One of the Duke Libraries’ most popular blog series is the Rubenstein Test Kitchen. For this series, we invite library staff and affiliated scholars to recreate historic recipes, some of which delight and some of which cause fright (wiggly meat jell-o, believe it or not, isn’t as appealing as it once was to the American consumer). Our contributors exercise a fair amount of creativity and patience as they replicate decades- or even centuries-old recipes. Their trials and tribulations at the stovetop are indicative of the culinary skills and know-how that can be lost in translation. For example, many historic gumbo recipes begin with the phrase, “First you make a roux,” but do not provide instructions for how to actually make the roux. The creators of those recipes assumed that readers would have mastered the challenging technique of slowly toasting flour in fat, which, in the 1800s was common knowledge. Many Americans today, however, would not know how to start a roux or even know that it is a traditional base for sauces and soups. Recipe writing and replication are no easy tasks.

Reflecting on our popular posts, a question came to mind: where did test kitchens originate? After co-curating our most recent exhibit, “Agencies Prefer Men!” The Women of Madison Avenue, I learned that the early history of test kitchens is actually tied to advertising agencies.

Woman in JWT test kitchen, mixing a batter.
J. Walter Thompson’s Chicago office test kitchen, 1919. JWT Archives, Iconographic Collection.

In 1919, the J. Walter Thompson Company (JWT) was the first advertising agency to invest in an on-site home economics service and test kitchen. The initial purpose of the kitchen, according to the JWT News Bulletin, was simple: “to invent and test recipes” in order to instruct women “how to get the best results with the greatest economy.” The kitchen was located in the Chicago office, which catered to important clients in the food industry, including Libby, Kraft, and Quaker.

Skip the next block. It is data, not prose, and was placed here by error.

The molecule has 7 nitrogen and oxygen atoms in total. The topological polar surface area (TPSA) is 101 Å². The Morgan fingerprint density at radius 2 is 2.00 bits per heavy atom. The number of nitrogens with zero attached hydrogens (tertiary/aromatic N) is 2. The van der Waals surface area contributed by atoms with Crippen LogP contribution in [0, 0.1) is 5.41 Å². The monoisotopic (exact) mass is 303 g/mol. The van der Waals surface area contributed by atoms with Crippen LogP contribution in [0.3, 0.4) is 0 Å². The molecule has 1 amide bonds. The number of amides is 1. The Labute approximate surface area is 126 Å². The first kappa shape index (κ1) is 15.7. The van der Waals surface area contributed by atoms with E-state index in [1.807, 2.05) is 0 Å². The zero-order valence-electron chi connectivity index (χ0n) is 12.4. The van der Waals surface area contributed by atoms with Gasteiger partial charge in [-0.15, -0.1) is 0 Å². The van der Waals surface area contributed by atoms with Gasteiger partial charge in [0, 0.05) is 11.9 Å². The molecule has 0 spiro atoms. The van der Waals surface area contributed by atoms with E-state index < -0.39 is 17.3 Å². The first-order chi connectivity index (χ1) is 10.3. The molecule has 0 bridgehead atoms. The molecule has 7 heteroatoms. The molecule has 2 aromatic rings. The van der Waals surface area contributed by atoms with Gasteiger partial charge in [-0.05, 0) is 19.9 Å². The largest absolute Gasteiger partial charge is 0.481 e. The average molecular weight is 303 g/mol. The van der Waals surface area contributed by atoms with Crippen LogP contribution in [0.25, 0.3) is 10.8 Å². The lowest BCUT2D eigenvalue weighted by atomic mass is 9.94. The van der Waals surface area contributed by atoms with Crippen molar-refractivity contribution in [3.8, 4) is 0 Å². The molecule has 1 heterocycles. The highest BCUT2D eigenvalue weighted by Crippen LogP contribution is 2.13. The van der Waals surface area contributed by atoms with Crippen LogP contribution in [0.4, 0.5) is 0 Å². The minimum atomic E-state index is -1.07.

As the test kitchen matured, its goals diversified to fit the demands of JWT clients. Researchers in the test kitchen, for example, worked to discover new uses for client products so as to increase sales opportunities in new fields. The test kitchen also had an important relationship with the art department at JWT. Researchers prepared dishes and brought them to the art team to be photographed for print advertisements. Those early experiments regularly failed because the food quickly lost its luster and thus looked unappetizing in photos. After an hour or so, for example, flaky biscuits and airy souffle no longer looked fresh. In order to remedy this issue, JWT employed home economics experts and renovated the test kitchen space, turning it into an “art gallery” for prepared foods. JWT understood the importance of the adage, “we eat with our eyes first.” The efforts of JWT paid off. As recounted in the News Bulletin, “The piping hot biscuits of the copy were made ten times as attractive by the delicate flakiness of the samples in the illustration.”

In this laboratory, test kitchen staff also created recipes to include in print advertisements. For example, they would have tested Libby’s products like Hawaiian Sliced Pineapple and Pineapple Juice before the agency designed advertisements for publication in magazines like The Ladies’ Home Journal

Advertisement for Libby's Pineapple, featuring pineapple upside down cake
Libby’s advertisement, 1947. JWT Archives, Domestic Advertisements.